Pilloried

As a journalist, this story makes me happy for modern-day freedom of the press: on July 31, 1703, Daniel Defoe was placed in a pillory for his incendiary political writings. The piece that primarily got him in trouble was a pamphlet entitled The Shortest-Way with the Dissenters; Or, Proposals for the Establishment of the Church, which apparently argued for the extermination of said Dissenters. Apparently, the government at the time had a really poor sense of humor and totally failed to realize that Defoe was joking, satirizing both High church Tories and hypocritical Dissenters.

Thanks to the lack of humor in those on high, Defoe was arrested and put in the pillory for three days where, according to legend, he was pelted not with garbage but with flowers. Because he was just that popular with the people. After his three days were up he was sent to Newgate Prison. He was released that fall, thanks to the intervention of Robert Harley, 1st Earl of Oxford and Earl Mortimer, who wanted Defoe to act as an intelligence agent.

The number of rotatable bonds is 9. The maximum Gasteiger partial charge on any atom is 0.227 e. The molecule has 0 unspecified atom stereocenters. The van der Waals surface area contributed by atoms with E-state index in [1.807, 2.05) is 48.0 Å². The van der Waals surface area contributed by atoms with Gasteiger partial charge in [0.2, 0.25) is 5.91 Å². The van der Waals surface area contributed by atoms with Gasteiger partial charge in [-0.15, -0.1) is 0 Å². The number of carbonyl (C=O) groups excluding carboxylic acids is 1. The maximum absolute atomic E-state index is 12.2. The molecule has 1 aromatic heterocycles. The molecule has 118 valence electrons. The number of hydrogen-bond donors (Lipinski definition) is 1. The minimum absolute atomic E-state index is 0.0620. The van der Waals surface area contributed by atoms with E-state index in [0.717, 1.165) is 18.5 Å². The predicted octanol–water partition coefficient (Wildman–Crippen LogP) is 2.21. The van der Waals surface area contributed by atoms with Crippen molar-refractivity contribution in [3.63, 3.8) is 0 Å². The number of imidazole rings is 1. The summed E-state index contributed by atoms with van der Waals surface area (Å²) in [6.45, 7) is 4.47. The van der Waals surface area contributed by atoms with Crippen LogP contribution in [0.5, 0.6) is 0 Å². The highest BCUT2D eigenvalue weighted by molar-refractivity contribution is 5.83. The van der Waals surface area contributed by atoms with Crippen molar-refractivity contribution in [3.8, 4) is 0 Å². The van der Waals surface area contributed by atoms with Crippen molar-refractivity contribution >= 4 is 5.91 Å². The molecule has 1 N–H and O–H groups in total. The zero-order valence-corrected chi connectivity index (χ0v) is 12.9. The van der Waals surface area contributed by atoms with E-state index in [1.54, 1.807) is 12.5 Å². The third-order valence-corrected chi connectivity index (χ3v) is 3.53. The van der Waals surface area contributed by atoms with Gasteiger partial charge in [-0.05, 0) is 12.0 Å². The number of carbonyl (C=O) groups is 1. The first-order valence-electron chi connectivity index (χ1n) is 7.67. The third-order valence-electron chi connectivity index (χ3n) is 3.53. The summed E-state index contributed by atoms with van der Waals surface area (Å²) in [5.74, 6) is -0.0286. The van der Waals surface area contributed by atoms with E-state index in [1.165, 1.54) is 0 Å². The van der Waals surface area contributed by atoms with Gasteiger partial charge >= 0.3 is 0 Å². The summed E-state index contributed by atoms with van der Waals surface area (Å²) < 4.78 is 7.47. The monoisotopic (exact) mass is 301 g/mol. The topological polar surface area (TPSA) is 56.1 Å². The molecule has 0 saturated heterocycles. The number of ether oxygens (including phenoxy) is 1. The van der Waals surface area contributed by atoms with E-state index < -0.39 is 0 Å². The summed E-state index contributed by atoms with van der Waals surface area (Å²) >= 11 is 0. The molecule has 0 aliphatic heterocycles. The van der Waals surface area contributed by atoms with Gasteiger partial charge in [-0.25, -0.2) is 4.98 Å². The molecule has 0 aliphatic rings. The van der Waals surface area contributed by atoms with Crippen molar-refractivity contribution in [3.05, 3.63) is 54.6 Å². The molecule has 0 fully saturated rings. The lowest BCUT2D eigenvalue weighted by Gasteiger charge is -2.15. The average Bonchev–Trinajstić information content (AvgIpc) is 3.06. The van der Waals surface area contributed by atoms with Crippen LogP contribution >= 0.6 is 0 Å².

Thankfully, this difficult period didn’t put Defoe off of his writing. He went on to pen such classics as Robinson Crusoe, Moll Flanders, and Roxana, thereby helping to lay the foundation of the English novel as we know it today.



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